Netanyahu Arranges Meetings With Trump and Clinton Before Debate Trump affirmed his support for recognizing Jerusalem as Israel's capital, a position that would reverse long-standing U.S. policy. Clinton committed to enforcing the nuclear deal with Iran.
NPR logo Israeli Prime Minister Netanyahu Meets With Clinton And Trump

Israeli Prime Minister Netanyahu Meets With Clinton And Trump

Israeli Prime Minister Benjamin Netanyahu leaves a meeting with Republican presidential candidate Donald Trump at Trump Tower in New York on Sunday. Evan Vucci/AP hide caption

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Evan Vucci/AP

Israeli Prime Minister Benjamin Netanyahu leaves a meeting with Republican presidential candidate Donald Trump at Trump Tower in New York on Sunday.

Evan Vucci/AP

Updated at 10:20 p.m. ET

Israeli Prime Minister Benjamin Netanyahu has had a strained relationship with Barack Obama, but he's putting in time to get off on the right foot with whoever succeeds the president.

Netanyahu met privately with Republican presidential nominee Donald Trump for more than an hour at Trump Tower in New York on Sunday morning. Netanyahu met with Democratic nominee Hillary Clinton for about 50 minutes Sunday evening.

The Trump campaign released a summary of the GOP nominee's meeting with Netanyahu, which said in part, "Mr. Trump and the Prime Minister discussed the special relationship between America and Israel and the unbreakable bond between the two countries. The topics of military assistance, security and regional stability were addressed."

According to the campaign statement, Trump promises to recognize Jerusalem as "the undivided capital of the State of Israel," as he has for months now. This would be a reversal of U.S. policy since the founding of Israel in 1948. The status of Jerusalem is a highly contentious issue between Israelis and Palestinians. The U.S. has its embassy in Tel Aviv, and officially does not recognize Jerusalem as a part of any country. Congress has passed laws trying to reverse that stance, but the Supreme Court affirmed the supremacy of the executive branch in the matter in 2015.

Trump hesitated on that question when he was first asked about it back in December while speaking before the Republican Jewish Coalition, where the audience booed. Trump was also criticized for invoking Jewish stereotypes in that appearance.

At the time, Trump had said he would wait to answer until he met with Netanyahu. A planned trip to Israel to meet the prime minister at the end of 2015 was cancelled after Netanyahu condemned Trump's call for a temporary ban on the immigration of Muslims to the United States.

Netanyahu's office put out a brief statement on the meeting, stating that it was also attended by Israeli ambassador to the U.S. Ron Dermer and Trump's son-in-law Jared Kushner, who is Jewish.

The statement said, "Prime Minister Netanyahu thanked Mr. Trump for his friendship and support for Israel."

A senior Clinton campaign aide offered a summary on Sunday evening on the Democratic nominee's meeting with Netanyahu.

"Secretary Clinton stressed that a strong and secure Israel is vital to the United States because we share overarching strategic interests and the common values of democracy, equality, tolerance, and pluralism," the aide said on background.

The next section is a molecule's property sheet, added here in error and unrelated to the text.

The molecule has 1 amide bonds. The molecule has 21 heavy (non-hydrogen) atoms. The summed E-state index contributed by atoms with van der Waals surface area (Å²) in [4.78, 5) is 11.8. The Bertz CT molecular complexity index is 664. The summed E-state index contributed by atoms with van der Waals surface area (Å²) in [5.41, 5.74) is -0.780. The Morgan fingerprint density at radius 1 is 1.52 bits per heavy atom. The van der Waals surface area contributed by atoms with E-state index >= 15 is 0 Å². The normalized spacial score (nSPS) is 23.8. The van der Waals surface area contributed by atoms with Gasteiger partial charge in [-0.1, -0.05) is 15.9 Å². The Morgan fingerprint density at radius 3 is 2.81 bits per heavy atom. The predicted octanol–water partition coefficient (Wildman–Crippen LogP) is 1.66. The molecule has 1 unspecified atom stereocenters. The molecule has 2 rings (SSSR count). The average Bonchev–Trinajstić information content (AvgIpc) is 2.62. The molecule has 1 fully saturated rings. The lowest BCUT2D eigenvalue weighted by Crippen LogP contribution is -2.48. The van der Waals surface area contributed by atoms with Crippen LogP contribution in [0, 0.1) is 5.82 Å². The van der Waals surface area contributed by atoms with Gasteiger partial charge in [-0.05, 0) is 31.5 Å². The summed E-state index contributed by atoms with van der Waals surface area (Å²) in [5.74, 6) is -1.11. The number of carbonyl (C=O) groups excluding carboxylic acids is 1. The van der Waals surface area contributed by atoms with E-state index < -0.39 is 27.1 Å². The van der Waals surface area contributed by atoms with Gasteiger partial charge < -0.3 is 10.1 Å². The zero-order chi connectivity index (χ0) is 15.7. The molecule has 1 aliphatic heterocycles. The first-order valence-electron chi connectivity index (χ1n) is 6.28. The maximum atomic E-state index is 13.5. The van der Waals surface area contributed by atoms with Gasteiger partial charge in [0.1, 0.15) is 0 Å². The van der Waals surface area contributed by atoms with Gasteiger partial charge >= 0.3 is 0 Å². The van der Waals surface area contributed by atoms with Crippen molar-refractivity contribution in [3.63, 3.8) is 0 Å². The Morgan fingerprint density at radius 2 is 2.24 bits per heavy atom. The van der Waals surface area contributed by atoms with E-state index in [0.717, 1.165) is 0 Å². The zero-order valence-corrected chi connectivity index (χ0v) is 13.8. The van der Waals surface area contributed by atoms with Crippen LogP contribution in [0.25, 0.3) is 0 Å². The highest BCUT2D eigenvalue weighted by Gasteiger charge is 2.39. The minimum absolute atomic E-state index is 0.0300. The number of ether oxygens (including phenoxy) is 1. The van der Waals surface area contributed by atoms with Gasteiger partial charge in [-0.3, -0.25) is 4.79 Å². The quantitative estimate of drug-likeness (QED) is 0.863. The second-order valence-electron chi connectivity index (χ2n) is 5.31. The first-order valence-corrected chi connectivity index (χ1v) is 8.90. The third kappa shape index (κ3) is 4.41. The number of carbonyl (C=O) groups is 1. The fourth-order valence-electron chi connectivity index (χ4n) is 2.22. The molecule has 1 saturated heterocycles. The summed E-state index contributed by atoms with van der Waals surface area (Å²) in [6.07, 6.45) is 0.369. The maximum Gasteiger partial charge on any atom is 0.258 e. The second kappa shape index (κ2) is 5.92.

The campaign aide said Clinton stressed her support for the military relationship between the U.S. and Israel, and that she discussed with Netanyahu regional issues like the fight against ISIS and the nuclear deal with Iran.

Netanyahu vehemently opposed to the deal, and according to Clinton's campaign, she "committed to continue to work closely with Israel to enforce and implement the nuclear deal with Iran."

Clinton was also said to have expressed support for a two-state solution negotiated directly between the Israelis and Palestinians.

A statement from Netanyahu's office said the meeting with Clinton was also attended by Dermer, as well as Clinton's top policy advisor Jake Sullivan.

The Israeli newspaper Haaretz first reported that Netanyahu was meeting with Trump and Clinton. It says that the meeting with Trump came together on Friday after calls between Trump aides and Netanyahu's advisers. The paper reported that Netanyahu insisted on also meeting with Clinton, as to not be seen as taking sides.

Netanyahu was seen as taking sides in 2012, as he warmly received Republican nominee Mitt Romney — whom he had worked with decades before — while maintaining a chilly relationship with President Obama, who has long been critical of Israeli settlements in the West Bank, which Netanyahu defends. Their relationship soured further as the U.S. pursued negotiations with Iran over its nuclear program.

The Israeli prime minister has a long professional relationship with Hillary Clinton, which the Washington Post documented as "sometimes fraught" in 2015. Clinton wrote of being the "bad cop" with Netanyahu while serving as Secretary of State.

Netanyahu's meeting with Trump took place at approximately 10 a.m. ET, while he met Clinton just before 6:30 p.m. ET on Sunday. Haaretz cites aides to the prime minister who say that Netanyahu chose to go to the candidates instead of inviting them to come to him given the constraints on their schedule in preparing for the first presidential debate on Monday night.